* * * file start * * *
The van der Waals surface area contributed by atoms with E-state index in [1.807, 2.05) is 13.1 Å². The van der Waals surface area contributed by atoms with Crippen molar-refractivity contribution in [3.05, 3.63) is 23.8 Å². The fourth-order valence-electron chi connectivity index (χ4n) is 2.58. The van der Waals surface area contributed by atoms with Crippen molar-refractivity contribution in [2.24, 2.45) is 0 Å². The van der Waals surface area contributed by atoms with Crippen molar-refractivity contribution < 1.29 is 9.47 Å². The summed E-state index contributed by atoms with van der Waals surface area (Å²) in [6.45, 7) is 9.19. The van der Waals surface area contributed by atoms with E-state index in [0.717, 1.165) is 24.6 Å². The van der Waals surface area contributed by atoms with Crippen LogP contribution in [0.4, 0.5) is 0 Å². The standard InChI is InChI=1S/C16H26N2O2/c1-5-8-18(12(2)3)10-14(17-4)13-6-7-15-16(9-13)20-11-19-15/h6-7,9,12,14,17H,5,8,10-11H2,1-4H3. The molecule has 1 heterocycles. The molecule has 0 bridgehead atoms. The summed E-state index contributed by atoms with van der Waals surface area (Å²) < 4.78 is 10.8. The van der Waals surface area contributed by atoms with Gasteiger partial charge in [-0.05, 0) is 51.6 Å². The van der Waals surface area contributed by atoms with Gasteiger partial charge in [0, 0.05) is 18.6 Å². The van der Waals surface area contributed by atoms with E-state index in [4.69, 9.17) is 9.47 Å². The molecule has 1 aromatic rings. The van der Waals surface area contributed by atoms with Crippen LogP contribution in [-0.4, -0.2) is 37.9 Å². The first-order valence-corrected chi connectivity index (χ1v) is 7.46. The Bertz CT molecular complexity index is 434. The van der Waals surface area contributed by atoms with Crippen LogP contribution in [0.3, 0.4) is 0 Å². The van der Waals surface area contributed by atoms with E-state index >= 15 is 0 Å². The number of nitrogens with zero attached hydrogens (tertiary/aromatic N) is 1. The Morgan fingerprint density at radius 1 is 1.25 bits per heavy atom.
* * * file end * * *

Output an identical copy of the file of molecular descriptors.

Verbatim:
The van der Waals surface area contributed by atoms with E-state index in [1.807, 2.05) is 13.1 Å². The van der Waals surface area contributed by atoms with Crippen molar-refractivity contribution in [3.05, 3.63) is 23.8 Å². The fourth-order valence-electron chi connectivity index (χ4n) is 2.58. The van der Waals surface area contributed by atoms with Crippen molar-refractivity contribution in [2.24, 2.45) is 0 Å². The van der Waals surface area contributed by atoms with Crippen molar-refractivity contribution < 1.29 is 9.47 Å². The summed E-state index contributed by atoms with van der Waals surface area (Å²) in [6.45, 7) is 9.19. The van der Waals surface area contributed by atoms with E-state index in [0.717, 1.165) is 24.6 Å². The van der Waals surface area contributed by atoms with Crippen LogP contribution in [0.4, 0.5) is 0 Å². The standard InChI is InChI=1S/C16H26N2O2/c1-5-8-18(12(2)3)10-14(17-4)13-6-7-15-16(9-13)20-11-19-15/h6-7,9,12,14,17H,5,8,10-11H2,1-4H3. The molecule has 1 heterocycles. The molecule has 0 bridgehead atoms. The summed E-state index contributed by atoms with van der Waals surface area (Å²) < 4.78 is 10.8. The van der Waals surface area contributed by atoms with Gasteiger partial charge in [-0.05, 0) is 51.6 Å². The van der Waals surface area contributed by atoms with Gasteiger partial charge in [0, 0.05) is 18.6 Å². The van der Waals surface area contributed by atoms with E-state index in [4.69, 9.17) is 9.47 Å². The molecule has 1 aromatic rings. The van der Waals surface area contributed by atoms with Crippen LogP contribution in [-0.4, -0.2) is 37.9 Å². The first-order valence-corrected chi connectivity index (χ1v) is 7.46. The Bertz CT molecular complexity index is 434. The van der Waals surface area contributed by atoms with Crippen LogP contribution in [0.3, 0.4) is 0 Å². The van der Waals surface area contributed by atoms with E-state index >= 15 is 0 Å². The number of nitrogens with zero attached hydrogens (tertiary/aromatic N) is 1. The Morgan fingerprint density at radius 1 is 1.25 bits per heavy atom.